Access to ob-gyn care has been diminished. This means less
prenatal care as doctors decrease high-risk obstetrics (30 percent), reduce
deliveries (14 percent), and stop obstetrics altogether (8 percent)--avoidance behaviors reported by 63 percent
of ACOG members who responded to a 2009 survey. Access to preventive care is also diminished
as fewer gynecologic surgeons are available to treat women with pelvic pain,
infertility, or cancer.
In Southeastern Pennsylvania,19 hospital maternity units have closed since 1997 due to medical liability
concerns and costs. In Philadelphia,
only the city's six teaching hospitals continue to deliver babies. Statewide, there
has been a net loss of 43 hospital ob units over the last several years. Yet
safe hospital deliveries and increased availability of prenatal care are among
the very factors that contributed to a greater than 90 percent reduction
in national infant and maternal mortality during the twentieth century.
Assurance behaviors, another element of defensive medicine, result in additional
laboratory and imaging studies and consultations. Both increase
health-care costs and may subject patients to the risks of false-positive test results. Liability costs, including defensive medicine, are by
one estimate $56 billion, or 2.4 percent of the nation's annual health-care tab.
Reliable justice would help improve the physician-patient
relationship and medical care overall. Two grievous birth outcomes in
particular--neurologic impairment, including cerebral palsy, and shoulder
dystocia--can have a devastating effect on a patient and her family, as well
as on an ob-gyn's relationship with her patient, her own family, and her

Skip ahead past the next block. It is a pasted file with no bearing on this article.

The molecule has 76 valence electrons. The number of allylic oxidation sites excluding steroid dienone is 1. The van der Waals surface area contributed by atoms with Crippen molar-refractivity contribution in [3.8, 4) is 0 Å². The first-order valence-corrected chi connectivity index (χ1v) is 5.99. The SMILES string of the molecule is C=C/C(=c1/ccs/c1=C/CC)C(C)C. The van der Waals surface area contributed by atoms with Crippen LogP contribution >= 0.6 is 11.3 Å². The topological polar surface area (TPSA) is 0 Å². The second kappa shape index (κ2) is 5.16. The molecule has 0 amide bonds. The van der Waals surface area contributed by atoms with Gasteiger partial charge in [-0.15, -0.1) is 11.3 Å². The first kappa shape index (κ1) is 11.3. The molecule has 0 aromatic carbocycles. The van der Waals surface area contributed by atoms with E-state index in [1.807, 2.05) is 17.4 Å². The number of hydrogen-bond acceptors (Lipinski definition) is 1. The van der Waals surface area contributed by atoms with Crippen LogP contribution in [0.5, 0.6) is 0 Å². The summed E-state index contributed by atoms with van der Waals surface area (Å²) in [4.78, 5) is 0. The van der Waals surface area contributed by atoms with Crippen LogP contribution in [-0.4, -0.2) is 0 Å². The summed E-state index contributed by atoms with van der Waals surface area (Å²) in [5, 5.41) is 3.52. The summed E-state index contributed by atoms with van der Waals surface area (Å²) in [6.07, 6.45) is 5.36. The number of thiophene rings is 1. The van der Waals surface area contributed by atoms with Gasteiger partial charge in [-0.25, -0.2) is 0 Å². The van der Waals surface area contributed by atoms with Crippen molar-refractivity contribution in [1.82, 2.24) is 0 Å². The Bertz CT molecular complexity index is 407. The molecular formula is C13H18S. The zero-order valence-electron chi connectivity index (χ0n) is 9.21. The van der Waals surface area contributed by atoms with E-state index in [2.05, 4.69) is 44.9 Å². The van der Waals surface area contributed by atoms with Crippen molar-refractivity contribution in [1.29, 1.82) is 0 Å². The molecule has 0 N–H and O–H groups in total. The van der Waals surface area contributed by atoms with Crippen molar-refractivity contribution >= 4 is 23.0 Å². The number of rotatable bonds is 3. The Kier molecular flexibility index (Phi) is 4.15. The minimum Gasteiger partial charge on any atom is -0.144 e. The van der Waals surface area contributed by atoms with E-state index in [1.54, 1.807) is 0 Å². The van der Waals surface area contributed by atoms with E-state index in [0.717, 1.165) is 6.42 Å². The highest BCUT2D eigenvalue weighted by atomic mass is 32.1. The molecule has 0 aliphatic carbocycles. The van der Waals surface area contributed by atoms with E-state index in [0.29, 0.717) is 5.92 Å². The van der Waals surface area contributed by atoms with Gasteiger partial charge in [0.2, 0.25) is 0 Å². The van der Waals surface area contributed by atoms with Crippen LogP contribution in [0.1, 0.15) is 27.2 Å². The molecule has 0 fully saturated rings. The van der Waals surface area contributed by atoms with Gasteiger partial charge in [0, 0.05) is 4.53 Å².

profession. Neither of these outcomes is likely related to the obstetrician's actions or inaction. But
multi-million-dollar jury awards often follow.
Despite dramatic improvements in maternal and neonatal
morbidity and mortality, the rate of cerebral palsy remains unchanged.
Epidemiologic studies show that less than 10 percent of cases can be attributed to
events occurring during labor and delivery. Yet the costs of caring for and
educating these children are substantial, and malpractice lawsuits are often
the only source of financing, regardless of an absence of fault.
Shoulder dystocia constitutes an obstetric emergency. A
newborn can suffer permanent injury to the brachial plexus--nerves supplying
the infant's arm--when the baby's head delivers but the shoulders remain
trapped in the mother's pelvis. More critically, the umbilical cord is
compressed and the baby is deprived of oxygen. The obstetrician has only minutes
to deliver the baby before it suffers brain damage or dies. Before intervention, the brachial plexus is already stretched; appropriate maneuvers to
free the baby necessarily further stretch it. About 88 percent
of brachial plexus injuries result in only transient impairment of the baby's
arm, but unavoidable permanent injury afflicts the remainder.